Session A20: Focus Session: Physics of Energy Storage Materials I -- Cathodes and Electrolytes

8:00 AM–11:00 AM, Monday, March 21, 2011
Room: D168

Sponsoring Units: FIAP/DMP GERA/DCOMP
Chair: Donald J. Siegel, University of Michigan

Abstract ID: BAPS.2011.MAR.A20.4

Abstract: A20.00004 : Materials Challenges and Opportunities of Lithium-ion Batteries for Electrical Energy Storage

8:36 AM–9:12 AM

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Author:

  Arumugam Manthiram
    (University of Texas at Austin)

Electrical energy storage has emerged as a topic of national and global importance with respect to establishing a cleaner environment and reducing the dependence on foreign oil. Batteries are the prime candidates for electrical energy storage. They are the most viable near-term option for vehicle applications and the efficient utilization of intermittent energy sources like solar and wind. Lithium-ion batteries are attractive for these applications as they offer much higher energy density than other rechargeable battery systems. However, the adoption of lithium-ion battery technology for vehicle and stationary storage applications is hampered by high cost, safety concerns, and limitations in energy, power, and cycle life, which are in turn linked to severe materials challenges. This presentation, after providing an overview of the current status, will focus on the physics and chemistry of new materials that can address these challenges. Specifically, it will focus on the design and development of (i) high-capacity, high-voltage layered oxide cathodes, (ii) high-voltage, high-power spinel oxide cathodes, (iii) high-capacity silicate cathodes, and (iv) nano-engineered, high-capacity alloy anodes. With high-voltage cathodes, a critical issue is the instability of the electrolyte in contact with the highly oxidized cathode surface and the formation of solid-electrolyte interfacial (SEI) layers that degrade the performance. Accordingly, surface modification of cathodes with nanostructured materials and self-surface segregation during the synthesis process to suppress SEI layer formation and enhance the energy, power, and cycle life will be emphasized. With the high-capacity alloy anodes, a critical issue is the huge volume change occurring during the charge-discharge process and the consequent poor cycle life. Dispersion of the active alloy nanoparticles in an inactive metal oxide-carbon matrix to mitigate this problem and realize long cycle life will be presented.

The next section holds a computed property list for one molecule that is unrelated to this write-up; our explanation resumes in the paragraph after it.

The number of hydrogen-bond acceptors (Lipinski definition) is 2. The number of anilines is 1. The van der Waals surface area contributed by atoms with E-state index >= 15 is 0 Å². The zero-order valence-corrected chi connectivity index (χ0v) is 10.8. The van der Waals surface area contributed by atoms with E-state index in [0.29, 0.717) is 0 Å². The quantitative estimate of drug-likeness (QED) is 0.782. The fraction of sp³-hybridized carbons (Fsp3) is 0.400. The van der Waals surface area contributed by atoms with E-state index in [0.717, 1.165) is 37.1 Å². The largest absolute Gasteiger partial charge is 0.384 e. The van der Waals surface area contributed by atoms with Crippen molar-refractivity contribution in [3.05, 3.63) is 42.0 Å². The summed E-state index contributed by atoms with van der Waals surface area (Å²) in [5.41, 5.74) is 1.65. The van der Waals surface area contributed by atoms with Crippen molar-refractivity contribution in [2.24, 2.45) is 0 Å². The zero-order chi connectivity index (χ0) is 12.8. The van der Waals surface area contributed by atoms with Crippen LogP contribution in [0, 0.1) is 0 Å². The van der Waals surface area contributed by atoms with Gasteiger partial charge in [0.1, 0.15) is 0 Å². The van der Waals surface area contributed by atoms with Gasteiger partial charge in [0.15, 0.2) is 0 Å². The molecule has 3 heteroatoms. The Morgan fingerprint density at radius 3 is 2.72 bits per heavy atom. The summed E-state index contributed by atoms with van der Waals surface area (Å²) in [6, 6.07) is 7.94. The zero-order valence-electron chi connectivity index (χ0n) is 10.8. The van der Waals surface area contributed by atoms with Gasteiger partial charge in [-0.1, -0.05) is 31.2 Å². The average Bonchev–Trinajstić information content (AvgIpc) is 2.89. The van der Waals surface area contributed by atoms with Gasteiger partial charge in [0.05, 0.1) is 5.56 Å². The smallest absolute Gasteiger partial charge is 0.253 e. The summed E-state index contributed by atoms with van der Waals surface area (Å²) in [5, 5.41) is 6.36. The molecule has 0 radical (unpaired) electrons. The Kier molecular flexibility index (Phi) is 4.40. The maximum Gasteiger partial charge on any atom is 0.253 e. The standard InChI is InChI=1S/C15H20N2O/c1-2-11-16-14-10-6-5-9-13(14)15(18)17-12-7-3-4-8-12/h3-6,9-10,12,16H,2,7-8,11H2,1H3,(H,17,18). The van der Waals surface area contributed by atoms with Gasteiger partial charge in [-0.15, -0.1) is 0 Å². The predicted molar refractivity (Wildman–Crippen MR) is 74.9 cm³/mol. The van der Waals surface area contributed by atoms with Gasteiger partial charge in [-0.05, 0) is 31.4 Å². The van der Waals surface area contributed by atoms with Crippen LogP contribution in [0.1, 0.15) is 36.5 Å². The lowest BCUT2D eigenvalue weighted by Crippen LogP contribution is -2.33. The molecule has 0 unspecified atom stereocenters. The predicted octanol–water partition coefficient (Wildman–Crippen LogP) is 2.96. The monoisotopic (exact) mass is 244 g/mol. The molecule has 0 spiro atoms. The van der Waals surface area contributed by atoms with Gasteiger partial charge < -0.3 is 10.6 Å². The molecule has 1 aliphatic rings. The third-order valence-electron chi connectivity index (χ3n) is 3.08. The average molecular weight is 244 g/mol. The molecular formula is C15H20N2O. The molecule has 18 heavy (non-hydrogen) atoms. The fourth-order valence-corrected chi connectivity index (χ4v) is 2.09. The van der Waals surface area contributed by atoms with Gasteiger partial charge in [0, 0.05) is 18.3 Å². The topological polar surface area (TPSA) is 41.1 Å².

To cite this abstract, use the following reference: http://meetings.aps.org/link/BAPS.2011.MAR.A20.4